“knocker” = Türklopfer

“bell-pull” = Klingelzug

“notice” = Zettel

“MEASLES” = ZIEGENPETER

“BUTTERED TOAST” = TOASTMITBUTTER

“He’s Moping about it.” = Jetzt bläst er Trübsal.
(“Now blows he sorrow.”)

“very kindly” = überaus freundlicherweise

“Bear of Very Little Brain” = Bär von sehr wenig Verstand

“long words Bother me” = lange Wörter jagen mir Angst ein

“sneezed” = geniest

“a small something” = ein kleines Sowieso

“a lick of honey” = einer Idee Honig (“an idea of honey”)

“frisked” = tobte

“waving his tail so happily” = wedelte so glücklich mit dem Schwanz

And finishing up with the song at the end:

Who found the Tail?
‘I,’ said Pooh,
‘At a quarter to two
(Only it was quarter to eleven really),
I found the Tail!'”

= Wer fand den Schwanz?
»Ich«, sprach Pu,
»Um Viertel vor ganz
(Das heißt, es war um Viertel vor elf),

Ich fand den Schwanz!«

Bis bald!

Another Tip for Finding Online Dating Scammers

June 18th, 2016

A year ago, I posted some tips on dealing with online dating scammers.

Today I discovered another scammer, so I have another tip: Reverse image search!

Ctrl.org has a Reverse image search. You upload an image, and the site searches the web for matches of that image.

Here’s the situation: A year and a half ago, I “liked” someone’s profile on OKCupid, and was told that he had “liked” me. So I sent him a short message. Then he never was online again. I figured he’d found someone else, but why didn’t he delete his profile?

Anyway, a couple days ago, he answered my message! But when I asked what the story was behind the year and a half absence, he said something about a long trip! Ummm, that’s a long trip.

On top of that, though he’s answering more quickly than a year and a half, he’s not exactly forthcoming or eager to talk with me.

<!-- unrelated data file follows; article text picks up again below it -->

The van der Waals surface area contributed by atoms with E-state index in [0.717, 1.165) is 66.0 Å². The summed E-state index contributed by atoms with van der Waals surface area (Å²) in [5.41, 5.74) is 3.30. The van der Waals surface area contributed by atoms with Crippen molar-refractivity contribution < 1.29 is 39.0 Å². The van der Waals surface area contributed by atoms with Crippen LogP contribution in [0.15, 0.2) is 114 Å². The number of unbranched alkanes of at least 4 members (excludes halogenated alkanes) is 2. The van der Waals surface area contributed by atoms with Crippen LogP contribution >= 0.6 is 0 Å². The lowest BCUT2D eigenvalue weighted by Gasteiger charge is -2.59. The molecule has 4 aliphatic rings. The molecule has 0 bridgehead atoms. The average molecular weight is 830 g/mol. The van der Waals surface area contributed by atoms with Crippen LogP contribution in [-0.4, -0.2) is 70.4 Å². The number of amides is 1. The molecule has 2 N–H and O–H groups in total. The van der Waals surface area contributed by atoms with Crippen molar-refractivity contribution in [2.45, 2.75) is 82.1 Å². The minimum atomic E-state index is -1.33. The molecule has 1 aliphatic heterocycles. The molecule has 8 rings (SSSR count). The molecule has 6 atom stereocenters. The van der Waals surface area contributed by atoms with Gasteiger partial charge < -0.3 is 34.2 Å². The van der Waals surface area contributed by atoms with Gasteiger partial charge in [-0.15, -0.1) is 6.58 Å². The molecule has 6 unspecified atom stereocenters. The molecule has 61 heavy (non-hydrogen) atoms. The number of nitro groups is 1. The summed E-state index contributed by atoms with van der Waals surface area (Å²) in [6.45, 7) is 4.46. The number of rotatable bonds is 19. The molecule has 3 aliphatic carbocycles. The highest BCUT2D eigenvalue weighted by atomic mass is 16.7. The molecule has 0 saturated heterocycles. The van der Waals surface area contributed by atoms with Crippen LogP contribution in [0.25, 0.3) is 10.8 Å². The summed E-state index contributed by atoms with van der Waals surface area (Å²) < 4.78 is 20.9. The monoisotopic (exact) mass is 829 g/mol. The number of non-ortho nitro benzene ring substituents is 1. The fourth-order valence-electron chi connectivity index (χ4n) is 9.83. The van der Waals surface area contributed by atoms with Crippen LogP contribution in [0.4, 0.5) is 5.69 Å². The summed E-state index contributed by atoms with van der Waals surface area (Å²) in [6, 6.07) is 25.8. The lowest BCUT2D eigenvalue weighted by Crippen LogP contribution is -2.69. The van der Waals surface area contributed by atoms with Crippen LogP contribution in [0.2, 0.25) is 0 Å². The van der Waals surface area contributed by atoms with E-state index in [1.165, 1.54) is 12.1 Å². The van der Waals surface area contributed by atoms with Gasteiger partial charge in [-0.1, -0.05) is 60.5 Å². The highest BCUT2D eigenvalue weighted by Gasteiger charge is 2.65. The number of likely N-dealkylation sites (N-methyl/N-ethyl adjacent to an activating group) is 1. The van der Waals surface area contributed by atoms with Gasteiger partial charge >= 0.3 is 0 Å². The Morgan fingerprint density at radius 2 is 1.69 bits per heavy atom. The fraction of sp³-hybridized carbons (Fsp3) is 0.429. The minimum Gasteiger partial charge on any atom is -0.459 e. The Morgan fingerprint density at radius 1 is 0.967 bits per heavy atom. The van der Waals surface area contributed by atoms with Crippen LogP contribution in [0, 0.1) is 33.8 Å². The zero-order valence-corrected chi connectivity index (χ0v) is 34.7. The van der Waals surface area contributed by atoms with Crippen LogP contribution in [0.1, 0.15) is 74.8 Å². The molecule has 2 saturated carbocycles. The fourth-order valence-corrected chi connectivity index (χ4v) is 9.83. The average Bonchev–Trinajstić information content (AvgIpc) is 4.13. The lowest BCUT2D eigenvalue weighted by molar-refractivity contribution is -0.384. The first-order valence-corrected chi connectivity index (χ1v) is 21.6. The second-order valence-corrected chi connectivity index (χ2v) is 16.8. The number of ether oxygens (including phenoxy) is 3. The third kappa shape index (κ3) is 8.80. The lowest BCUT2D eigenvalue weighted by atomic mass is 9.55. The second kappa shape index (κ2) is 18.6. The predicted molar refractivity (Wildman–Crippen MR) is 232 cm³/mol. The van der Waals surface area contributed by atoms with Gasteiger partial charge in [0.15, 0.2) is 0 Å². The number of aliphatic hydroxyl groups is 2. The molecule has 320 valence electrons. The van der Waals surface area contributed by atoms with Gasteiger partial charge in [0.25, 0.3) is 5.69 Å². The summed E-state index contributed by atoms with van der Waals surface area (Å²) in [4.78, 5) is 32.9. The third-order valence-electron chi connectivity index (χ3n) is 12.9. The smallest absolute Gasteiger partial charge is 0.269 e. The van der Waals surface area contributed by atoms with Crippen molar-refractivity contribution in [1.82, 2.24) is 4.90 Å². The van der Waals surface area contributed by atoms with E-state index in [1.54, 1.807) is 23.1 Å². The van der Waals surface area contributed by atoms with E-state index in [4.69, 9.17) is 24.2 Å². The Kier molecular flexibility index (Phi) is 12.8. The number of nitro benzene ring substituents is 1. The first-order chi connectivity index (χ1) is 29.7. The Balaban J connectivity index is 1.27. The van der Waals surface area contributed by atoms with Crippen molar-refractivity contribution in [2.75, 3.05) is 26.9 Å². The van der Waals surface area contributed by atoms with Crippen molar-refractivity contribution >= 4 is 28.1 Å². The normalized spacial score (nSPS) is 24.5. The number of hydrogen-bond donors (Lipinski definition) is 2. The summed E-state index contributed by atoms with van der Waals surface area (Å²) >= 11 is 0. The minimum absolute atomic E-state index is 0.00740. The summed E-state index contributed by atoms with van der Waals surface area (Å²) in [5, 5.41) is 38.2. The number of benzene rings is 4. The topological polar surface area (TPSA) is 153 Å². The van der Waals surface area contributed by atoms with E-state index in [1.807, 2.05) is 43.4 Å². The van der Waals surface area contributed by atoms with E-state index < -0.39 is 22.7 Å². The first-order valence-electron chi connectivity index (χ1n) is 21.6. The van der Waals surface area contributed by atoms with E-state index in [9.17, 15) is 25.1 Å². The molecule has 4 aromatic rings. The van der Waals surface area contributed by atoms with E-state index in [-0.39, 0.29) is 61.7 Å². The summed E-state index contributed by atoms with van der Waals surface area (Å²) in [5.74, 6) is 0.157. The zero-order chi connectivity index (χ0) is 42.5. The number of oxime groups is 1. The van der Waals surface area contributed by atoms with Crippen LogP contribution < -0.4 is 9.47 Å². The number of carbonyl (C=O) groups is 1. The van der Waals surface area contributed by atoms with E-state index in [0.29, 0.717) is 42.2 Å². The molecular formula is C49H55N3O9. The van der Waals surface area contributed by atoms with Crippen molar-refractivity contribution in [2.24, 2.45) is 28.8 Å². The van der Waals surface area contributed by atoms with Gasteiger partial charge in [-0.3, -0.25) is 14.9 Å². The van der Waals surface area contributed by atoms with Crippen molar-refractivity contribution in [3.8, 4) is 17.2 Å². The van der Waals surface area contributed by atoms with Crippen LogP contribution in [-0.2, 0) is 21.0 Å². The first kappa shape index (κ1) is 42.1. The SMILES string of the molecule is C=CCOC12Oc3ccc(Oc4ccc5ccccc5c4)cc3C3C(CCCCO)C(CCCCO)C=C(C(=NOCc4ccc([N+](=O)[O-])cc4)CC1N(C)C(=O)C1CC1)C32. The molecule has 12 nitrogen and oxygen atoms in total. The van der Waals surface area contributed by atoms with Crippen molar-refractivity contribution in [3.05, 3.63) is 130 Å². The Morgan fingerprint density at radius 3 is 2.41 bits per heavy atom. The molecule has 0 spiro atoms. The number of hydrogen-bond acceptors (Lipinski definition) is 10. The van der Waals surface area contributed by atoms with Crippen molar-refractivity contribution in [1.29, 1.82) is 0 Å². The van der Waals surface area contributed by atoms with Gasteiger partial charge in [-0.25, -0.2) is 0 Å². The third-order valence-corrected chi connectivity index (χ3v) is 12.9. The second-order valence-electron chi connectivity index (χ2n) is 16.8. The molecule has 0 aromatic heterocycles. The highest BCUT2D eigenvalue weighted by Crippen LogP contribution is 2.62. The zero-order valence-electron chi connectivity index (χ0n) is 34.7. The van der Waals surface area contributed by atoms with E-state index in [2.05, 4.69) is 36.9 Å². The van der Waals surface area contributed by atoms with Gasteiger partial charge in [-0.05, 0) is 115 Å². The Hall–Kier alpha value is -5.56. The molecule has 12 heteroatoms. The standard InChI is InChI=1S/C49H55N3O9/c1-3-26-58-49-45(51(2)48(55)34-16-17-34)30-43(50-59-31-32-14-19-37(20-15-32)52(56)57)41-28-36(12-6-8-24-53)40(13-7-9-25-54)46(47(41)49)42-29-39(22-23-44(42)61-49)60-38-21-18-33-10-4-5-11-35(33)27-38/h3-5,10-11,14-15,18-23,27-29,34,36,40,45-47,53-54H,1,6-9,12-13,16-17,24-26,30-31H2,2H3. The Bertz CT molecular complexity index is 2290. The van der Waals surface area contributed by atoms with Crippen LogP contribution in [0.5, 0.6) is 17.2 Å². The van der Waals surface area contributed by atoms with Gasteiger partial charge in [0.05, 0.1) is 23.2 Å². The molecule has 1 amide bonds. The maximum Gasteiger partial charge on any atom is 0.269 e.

And then I thought to do a reverse image search.

Sure enough! His picture comes up — on a Romance Scam site. The original photo is from a modeling agency. (I had thought he was maybe a little too good-looking to be real.)

I strongly suspect he’s a scammer with multiple profiles and had let that one rest for awhile.

I’m going to be doing this a little more often, any time I have any doubts at all.

I’m now torn between triumph and frustration. Triumph that I figured out this guy. Frustration that someone who seemed nice — isn’t.

But in the long run, I think I’ll go with triumph.

Review of The Wolf Wilder, by Katherine Rundell

June 17th, 2016

wolf_wilder_largeThe Wolf Wilder

by Katherine Rundell

Simon & Schuster Books for Young Readers, 2015. 231 pages.

A note at the beginning of this book explains who wolf wilders are. They lived in Russia during the time of the tsars. It was fashionable to own wolves. Hunters would capture wolf cubs and sell them to the aristocracy. “Peter the Great had seven wolves, all as white as the moon.”

The captured wolves wear golden chains and are taught to sit still while people around them laugh and drink and blow cigar smoke into their eyes. They are fed caviar, which, quite reasonably, they find disgusting. Some grow so fat that the fur on their stomach sweeps the ground as they waddle up and down stairs and collects fluff and ash.

But a wolf cannot be tamed in the way a dog can be tamed, and it cannot be kept indoors. Wolves, like children, are not born to lead calm lives. Always the wolf goes mad at the imprisonment, and eventually it bites off and eats a little piece of someone who was not expecting to be eaten. The question then arises: What to do with the wolf?

Aristocrats in Russia believe that the killing of a wolf brings a unique kind of bad luck. It is not the glamorous kind of bad luck, not runaway trains and lost fortunes, but something dark and insidious. If you kill a wolf, they say, your life begins to disappear. Your child will come of age on the morning that war is declared. Your toenails will grow inward, and your teeth outward, and your gums will bleed in the night and stain your pillow red. So the wolf must not be shot, nor starved; instead, it is packed up like a parcel by nervous butlers and sent away to the wolf wilder.